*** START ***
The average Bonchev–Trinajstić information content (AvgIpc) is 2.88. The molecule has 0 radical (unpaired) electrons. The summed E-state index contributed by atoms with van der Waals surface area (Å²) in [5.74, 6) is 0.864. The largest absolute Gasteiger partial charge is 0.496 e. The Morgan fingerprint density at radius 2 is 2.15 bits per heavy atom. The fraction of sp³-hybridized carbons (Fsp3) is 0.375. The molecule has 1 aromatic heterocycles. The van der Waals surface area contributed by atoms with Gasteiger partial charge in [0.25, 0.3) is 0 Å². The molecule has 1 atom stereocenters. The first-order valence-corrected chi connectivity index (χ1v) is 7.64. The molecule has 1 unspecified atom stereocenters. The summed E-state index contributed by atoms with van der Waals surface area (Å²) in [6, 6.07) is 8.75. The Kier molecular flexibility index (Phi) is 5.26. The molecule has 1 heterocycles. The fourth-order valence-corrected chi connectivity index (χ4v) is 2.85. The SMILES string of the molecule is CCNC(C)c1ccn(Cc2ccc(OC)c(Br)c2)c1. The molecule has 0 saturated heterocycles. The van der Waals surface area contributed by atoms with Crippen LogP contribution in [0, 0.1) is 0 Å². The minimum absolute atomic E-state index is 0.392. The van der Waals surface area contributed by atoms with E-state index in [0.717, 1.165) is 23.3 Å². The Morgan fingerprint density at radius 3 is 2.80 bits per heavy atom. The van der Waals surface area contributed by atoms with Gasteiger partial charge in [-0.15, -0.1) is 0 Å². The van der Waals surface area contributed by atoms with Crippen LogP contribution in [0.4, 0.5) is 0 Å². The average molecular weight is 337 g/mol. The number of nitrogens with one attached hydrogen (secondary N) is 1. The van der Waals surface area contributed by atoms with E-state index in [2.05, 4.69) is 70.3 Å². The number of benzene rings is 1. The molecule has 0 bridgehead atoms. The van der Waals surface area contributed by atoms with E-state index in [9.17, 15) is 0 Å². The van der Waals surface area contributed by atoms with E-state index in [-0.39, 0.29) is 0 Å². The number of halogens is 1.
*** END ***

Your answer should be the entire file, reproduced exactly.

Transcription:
The average Bonchev–Trinajstić information content (AvgIpc) is 2.88. The molecule has 0 radical (unpaired) electrons. The summed E-state index contributed by atoms with van der Waals surface area (Å²) in [5.74, 6) is 0.864. The largest absolute Gasteiger partial charge is 0.496 e. The Morgan fingerprint density at radius 2 is 2.15 bits per heavy atom. The fraction of sp³-hybridized carbons (Fsp3) is 0.375. The molecule has 1 aromatic heterocycles. The van der Waals surface area contributed by atoms with Gasteiger partial charge in [0.25, 0.3) is 0 Å². The molecule has 1 atom stereocenters. The first-order valence-corrected chi connectivity index (χ1v) is 7.64. The molecule has 1 unspecified atom stereocenters. The summed E-state index contributed by atoms with van der Waals surface area (Å²) in [6, 6.07) is 8.75. The Kier molecular flexibility index (Phi) is 5.26. The molecule has 1 heterocycles. The fourth-order valence-corrected chi connectivity index (χ4v) is 2.85. The SMILES string of the molecule is CCNC(C)c1ccn(Cc2ccc(OC)c(Br)c2)c1. The molecule has 0 saturated heterocycles. The van der Waals surface area contributed by atoms with Crippen LogP contribution in [0, 0.1) is 0 Å². The minimum absolute atomic E-state index is 0.392. The van der Waals surface area contributed by atoms with E-state index in [0.717, 1.165) is 23.3 Å². The Morgan fingerprint density at radius 3 is 2.80 bits per heavy atom. The van der Waals surface area contributed by atoms with Gasteiger partial charge in [-0.15, -0.1) is 0 Å². The van der Waals surface area contributed by atoms with Crippen LogP contribution in [0.4, 0.5) is 0 Å². The average molecular weight is 337 g/mol. The number of nitrogens with one attached hydrogen (secondary N) is 1. The van der Waals surface area contributed by atoms with E-state index in [2.05, 4.69) is 70.3 Å². The number of benzene rings is 1. The molecule has 0 bridgehead atoms. The van der Waals surface area contributed by atoms with E-state index in [9.17, 15) is 0 Å². The van der Waals surface area contributed by atoms with E-state index in [-0.39, 0.29) is 0 Å². The number of halogens is 1.